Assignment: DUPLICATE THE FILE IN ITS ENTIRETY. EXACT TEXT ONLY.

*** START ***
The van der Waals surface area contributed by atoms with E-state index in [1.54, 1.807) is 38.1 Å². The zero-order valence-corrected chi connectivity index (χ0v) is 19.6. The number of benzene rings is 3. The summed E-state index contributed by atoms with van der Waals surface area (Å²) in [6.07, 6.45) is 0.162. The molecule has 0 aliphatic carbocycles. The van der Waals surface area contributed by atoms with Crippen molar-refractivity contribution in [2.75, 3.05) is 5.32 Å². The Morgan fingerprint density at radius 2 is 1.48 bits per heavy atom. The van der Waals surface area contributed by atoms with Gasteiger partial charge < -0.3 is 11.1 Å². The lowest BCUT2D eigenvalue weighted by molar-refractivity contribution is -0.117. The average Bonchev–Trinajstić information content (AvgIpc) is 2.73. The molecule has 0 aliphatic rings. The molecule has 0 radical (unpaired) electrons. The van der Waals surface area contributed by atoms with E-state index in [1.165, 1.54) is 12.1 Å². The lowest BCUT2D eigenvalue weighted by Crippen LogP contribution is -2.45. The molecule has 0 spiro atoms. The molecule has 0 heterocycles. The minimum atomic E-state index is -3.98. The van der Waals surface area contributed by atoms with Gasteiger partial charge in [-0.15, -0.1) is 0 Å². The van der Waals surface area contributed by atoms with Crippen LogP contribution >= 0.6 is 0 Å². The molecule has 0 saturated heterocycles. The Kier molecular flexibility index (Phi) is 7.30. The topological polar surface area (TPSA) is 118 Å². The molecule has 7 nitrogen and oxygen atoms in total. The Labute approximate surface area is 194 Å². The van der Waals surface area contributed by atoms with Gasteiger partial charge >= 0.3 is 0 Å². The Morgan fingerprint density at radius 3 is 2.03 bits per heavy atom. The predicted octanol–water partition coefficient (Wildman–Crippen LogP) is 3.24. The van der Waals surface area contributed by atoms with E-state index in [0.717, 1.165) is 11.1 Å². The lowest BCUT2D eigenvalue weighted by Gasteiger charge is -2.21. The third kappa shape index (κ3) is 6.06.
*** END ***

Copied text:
The van der Waals surface area contributed by atoms with E-state index in [1.54, 1.807) is 38.1 Å². The zero-order valence-corrected chi connectivity index (χ0v) is 19.6. The number of benzene rings is 3. The summed E-state index contributed by atoms with van der Waals surface area (Å²) in [6.07, 6.45) is 0.162. The molecule has 0 aliphatic carbocycles. The van der Waals surface area contributed by atoms with Crippen molar-refractivity contribution in [2.75, 3.05) is 5.32 Å². The Morgan fingerprint density at radius 2 is 1.48 bits per heavy atom. The van der Waals surface area contributed by atoms with Gasteiger partial charge < -0.3 is 11.1 Å². The lowest BCUT2D eigenvalue weighted by molar-refractivity contribution is -0.117. The average Bonchev–Trinajstić information content (AvgIpc) is 2.73. The molecule has 0 aliphatic rings. The molecule has 0 radical (unpaired) electrons. The van der Waals surface area contributed by atoms with E-state index in [1.165, 1.54) is 12.1 Å². The lowest BCUT2D eigenvalue weighted by Crippen LogP contribution is -2.45. The molecule has 0 spiro atoms. The molecule has 0 heterocycles. The minimum atomic E-state index is -3.98. The van der Waals surface area contributed by atoms with Gasteiger partial charge in [-0.15, -0.1) is 0 Å². The van der Waals surface area contributed by atoms with Crippen LogP contribution >= 0.6 is 0 Å². The molecule has 0 saturated heterocycles. The Kier molecular flexibility index (Phi) is 7.30. The topological polar surface area (TPSA) is 118 Å². The molecule has 7 nitrogen and oxygen atoms in total. The Labute approximate surface area is 194 Å². The van der Waals surface area contributed by atoms with Gasteiger partial charge >= 0.3 is 0 Å². The Morgan fingerprint density at radius 3 is 2.03 bits per heavy atom. The predicted octanol–water partition coefficient (Wildman–Crippen LogP) is 3.24. The van der Waals surface area contributed by atoms with E-state index in [0.717, 1.165) is 11.1 Å². The lowest BCUT2D eigenvalue weighted by Gasteiger charge is -2.21. The third kappa shape index (κ3) is 6.06.